October 5th, 2015
A funny thing’s been happening here at the Writers Bureau. As many of you know, students on our courses send in assignments either as typed manuscripts by post, or as RTF files attached to emails. Over the past few months though a number of people have asked to submit hand-written pieces instead.
Now, the main aim of all WB work is to GET YOU PUBLISHED, so we positively discourage the submission of hand-written script. No publisher, agent or writing competition would accept it, which means it’s vital to learn the presentation techniques our industry sees as ‘standard.’ Nonetheless, it’s been intriguing to get not just one, but several requests for hand-written work. Read the rest of this entry »
October 2nd, 2015
Thanks to Lawrence and Paul for last Friday’s blog; it’s great when people acknowledge that we’ve helped them get their work into print. But in this case, it’s their own enthusiasm for their subject – and the ability to get this across to a publisher – that has really earned them their success!
This week’s post is going to be a celebration of all things poetic as it’s National Poetry Day next Thursday (8th October). Time really seems to fly as it doesn’t seem two minutes since I was writing about last year’s event and it has now been a regular fixture on the calendar since 1994. Read the rest of this entry »
September 28th, 2015
Once a month I write a piece for this blog about ‘useful websites,’ and over the past year I’ve covered a lot of stuff: online dictionaries; international associations; writing competitions; self-publishing; website building … it’s become quite a list. But one thing I’ve never mentioned is the blog itself.
The Writers Bureau blog has been running for six years now, and though I’ve already put up seventy posts since starting in August 2014, I’m still just the new kid in town. Diana Nadin (our Director of Studies) has been posting since day one, and many of our tutors and successful students have posts going right back to the early days. Generally these pieces are short, anecdotal essays, but they’re also a good source of practical advice and information, with links to numerous articles and external sites providing all sorts of resources for writers. Read the rest of this entry »
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September 25th, 2015
Lawrence Pagett begins the story:
I had writer stamped all over my hands (and face) from age eight.
My silver-haired grandfather revealed his old mechanical typewriter and set me down to learn the art of touch typing. My first short story suitably followed telling the tale of the Swiss skiing boy, Jan.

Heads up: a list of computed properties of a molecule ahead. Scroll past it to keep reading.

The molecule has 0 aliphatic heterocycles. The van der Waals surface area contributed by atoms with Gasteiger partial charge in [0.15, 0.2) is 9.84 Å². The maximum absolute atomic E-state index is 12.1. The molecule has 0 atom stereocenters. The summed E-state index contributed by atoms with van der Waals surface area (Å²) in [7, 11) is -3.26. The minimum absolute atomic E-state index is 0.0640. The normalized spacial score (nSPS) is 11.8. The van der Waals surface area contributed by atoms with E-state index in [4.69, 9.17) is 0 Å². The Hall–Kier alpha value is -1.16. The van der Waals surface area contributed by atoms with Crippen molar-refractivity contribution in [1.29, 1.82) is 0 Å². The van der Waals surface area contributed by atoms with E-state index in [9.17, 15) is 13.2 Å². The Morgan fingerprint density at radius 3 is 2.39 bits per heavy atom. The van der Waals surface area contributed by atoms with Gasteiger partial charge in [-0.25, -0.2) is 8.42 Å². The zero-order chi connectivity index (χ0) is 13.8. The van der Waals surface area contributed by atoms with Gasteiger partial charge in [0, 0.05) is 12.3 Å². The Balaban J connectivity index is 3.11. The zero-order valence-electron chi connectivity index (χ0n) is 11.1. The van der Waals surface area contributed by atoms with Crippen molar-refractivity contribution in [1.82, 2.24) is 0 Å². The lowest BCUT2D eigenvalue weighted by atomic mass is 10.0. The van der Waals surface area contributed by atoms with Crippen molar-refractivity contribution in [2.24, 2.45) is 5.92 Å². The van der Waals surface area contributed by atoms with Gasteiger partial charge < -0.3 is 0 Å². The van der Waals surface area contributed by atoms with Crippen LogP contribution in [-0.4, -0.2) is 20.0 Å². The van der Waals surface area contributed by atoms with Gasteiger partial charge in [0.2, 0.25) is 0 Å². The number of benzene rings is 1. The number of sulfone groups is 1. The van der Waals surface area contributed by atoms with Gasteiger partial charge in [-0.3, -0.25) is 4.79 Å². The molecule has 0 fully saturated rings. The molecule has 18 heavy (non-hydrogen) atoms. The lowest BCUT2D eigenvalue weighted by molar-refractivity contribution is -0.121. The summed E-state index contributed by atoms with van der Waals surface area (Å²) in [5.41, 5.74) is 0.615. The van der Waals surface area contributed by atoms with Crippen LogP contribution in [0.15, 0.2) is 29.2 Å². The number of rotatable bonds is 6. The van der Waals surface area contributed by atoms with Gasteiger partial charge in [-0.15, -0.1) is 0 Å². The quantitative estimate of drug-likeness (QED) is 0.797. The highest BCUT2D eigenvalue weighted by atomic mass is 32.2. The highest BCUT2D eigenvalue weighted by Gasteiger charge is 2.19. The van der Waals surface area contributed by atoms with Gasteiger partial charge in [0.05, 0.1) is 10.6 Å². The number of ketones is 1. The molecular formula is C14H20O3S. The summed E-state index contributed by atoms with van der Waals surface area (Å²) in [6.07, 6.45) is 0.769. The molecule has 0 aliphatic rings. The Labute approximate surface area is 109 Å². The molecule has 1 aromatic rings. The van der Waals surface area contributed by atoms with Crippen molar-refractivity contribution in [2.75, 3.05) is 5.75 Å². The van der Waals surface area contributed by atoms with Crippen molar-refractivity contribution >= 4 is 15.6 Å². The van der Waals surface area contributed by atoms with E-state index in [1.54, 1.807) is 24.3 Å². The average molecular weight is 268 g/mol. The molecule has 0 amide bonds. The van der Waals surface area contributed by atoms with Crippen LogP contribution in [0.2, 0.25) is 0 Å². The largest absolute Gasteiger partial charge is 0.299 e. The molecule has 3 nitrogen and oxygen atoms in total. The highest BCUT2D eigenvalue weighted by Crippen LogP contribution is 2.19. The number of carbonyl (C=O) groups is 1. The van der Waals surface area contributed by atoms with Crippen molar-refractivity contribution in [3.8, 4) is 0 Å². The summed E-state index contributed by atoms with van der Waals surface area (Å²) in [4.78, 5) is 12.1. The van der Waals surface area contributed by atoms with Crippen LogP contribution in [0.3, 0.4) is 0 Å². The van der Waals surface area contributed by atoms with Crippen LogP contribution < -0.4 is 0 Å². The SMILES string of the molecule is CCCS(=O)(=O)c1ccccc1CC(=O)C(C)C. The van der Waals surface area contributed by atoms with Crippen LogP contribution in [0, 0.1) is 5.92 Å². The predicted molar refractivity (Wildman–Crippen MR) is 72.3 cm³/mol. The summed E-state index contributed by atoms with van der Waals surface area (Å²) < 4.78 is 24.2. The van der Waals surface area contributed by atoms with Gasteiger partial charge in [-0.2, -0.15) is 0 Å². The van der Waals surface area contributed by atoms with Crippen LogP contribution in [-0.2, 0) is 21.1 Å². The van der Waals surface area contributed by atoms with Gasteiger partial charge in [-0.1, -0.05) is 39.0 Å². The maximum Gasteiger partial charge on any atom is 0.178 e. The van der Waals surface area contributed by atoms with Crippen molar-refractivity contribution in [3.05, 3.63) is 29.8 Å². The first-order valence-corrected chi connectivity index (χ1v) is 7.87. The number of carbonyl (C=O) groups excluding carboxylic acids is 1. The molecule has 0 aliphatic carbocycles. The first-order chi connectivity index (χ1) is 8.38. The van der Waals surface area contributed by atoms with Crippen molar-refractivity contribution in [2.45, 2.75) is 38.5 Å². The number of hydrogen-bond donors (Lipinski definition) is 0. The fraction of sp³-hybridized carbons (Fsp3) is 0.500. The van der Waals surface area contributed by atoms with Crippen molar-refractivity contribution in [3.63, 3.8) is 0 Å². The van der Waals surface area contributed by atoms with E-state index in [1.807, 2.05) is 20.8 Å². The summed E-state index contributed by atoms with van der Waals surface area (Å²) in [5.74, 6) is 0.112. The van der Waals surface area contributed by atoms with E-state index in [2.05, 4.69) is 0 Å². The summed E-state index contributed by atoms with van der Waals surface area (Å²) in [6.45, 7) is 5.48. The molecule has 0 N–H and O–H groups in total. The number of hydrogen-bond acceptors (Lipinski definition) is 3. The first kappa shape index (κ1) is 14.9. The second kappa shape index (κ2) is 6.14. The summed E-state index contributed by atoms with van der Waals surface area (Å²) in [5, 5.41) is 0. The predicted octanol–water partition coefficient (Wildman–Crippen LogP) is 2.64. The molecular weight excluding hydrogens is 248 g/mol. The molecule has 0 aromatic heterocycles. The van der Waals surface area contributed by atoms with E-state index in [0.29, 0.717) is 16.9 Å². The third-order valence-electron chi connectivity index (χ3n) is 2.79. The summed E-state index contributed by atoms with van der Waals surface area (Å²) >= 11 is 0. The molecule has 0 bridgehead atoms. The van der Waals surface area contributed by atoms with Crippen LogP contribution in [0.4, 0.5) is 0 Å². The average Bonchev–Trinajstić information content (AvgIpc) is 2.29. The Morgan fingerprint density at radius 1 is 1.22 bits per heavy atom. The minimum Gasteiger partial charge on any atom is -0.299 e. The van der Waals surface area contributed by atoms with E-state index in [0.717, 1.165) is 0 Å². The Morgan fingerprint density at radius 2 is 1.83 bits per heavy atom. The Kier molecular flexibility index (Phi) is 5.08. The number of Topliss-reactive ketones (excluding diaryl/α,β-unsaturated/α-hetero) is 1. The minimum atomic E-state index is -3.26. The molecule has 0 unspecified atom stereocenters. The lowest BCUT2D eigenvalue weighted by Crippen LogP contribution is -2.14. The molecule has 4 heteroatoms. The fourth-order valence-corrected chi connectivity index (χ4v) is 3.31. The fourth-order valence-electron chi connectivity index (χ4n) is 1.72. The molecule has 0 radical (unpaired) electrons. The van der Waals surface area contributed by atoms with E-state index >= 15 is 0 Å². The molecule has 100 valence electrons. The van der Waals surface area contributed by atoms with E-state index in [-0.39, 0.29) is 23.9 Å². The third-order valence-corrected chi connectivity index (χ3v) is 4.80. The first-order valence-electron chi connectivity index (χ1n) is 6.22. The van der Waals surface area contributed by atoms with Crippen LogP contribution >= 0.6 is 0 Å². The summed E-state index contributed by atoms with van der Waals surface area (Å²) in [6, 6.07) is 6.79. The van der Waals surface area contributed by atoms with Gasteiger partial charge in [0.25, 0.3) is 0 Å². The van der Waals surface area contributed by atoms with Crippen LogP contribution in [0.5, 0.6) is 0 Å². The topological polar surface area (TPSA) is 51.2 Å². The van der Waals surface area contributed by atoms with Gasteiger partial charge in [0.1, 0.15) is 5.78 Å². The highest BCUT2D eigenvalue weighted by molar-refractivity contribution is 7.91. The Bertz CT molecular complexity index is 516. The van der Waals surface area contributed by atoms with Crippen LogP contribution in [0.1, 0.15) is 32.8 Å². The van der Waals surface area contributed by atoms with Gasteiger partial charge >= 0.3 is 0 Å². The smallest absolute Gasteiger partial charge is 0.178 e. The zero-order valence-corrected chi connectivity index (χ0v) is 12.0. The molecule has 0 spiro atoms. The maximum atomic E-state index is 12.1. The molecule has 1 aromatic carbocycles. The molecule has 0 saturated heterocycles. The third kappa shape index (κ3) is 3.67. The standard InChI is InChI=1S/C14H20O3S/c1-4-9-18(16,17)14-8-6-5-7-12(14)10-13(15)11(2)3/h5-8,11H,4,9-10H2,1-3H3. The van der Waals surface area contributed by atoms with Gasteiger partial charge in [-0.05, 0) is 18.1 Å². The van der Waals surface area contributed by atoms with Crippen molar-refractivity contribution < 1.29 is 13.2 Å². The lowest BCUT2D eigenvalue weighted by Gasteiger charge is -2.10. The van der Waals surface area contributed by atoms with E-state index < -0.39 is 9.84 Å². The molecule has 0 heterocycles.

“Clack, clack, clack. Ding!”
At the end of each line a silver bell would chime as you pushed the lever to descend the page.
The heavy slate metal contraption’s smudgy ink-soaked ribbon printed in a slightly irregular fashion. Black smudgy hands and face were common place.
If you tapped the keyboard inaccurately your finger would get stuck between the keys and on occasion you would accidentally hit two keys at once causing the thin metal strips, each containing a letter, to vie for position on the page and even get tangled together. Read the rest of this entry »
September 21st, 2015
Looking back through some old copies of E-Zee Writer, I spotted an article about editing by Janie Slater – The Gentle Art Of Surgery. Now, I know editing isn’t everyone’s favourite subject, but don’t go falling asleep just yet because … I love it. It’s like out in the garden, taking on a raggedy border full of weeds and dead stalks then, after a couple of hours graft, standing back, completely satisfied. It really makes a difference, and it’s never wasted time.
Course, I understand, most people don’t ‘get’ the editing thing. I’ve been having a running argument about it with one old friend for over a decade. She keeps a note book by the bed so that, if an idea pops into her mind at two in the morning, she can write it down (it drives her husband nuts.) But as far as she’s concerned, that’s it – job done. She never re-writes because: “What comes out at two in the morning is the truth.” To which I say: “That doesn’t mean it’s any good.” Read the rest of this entry »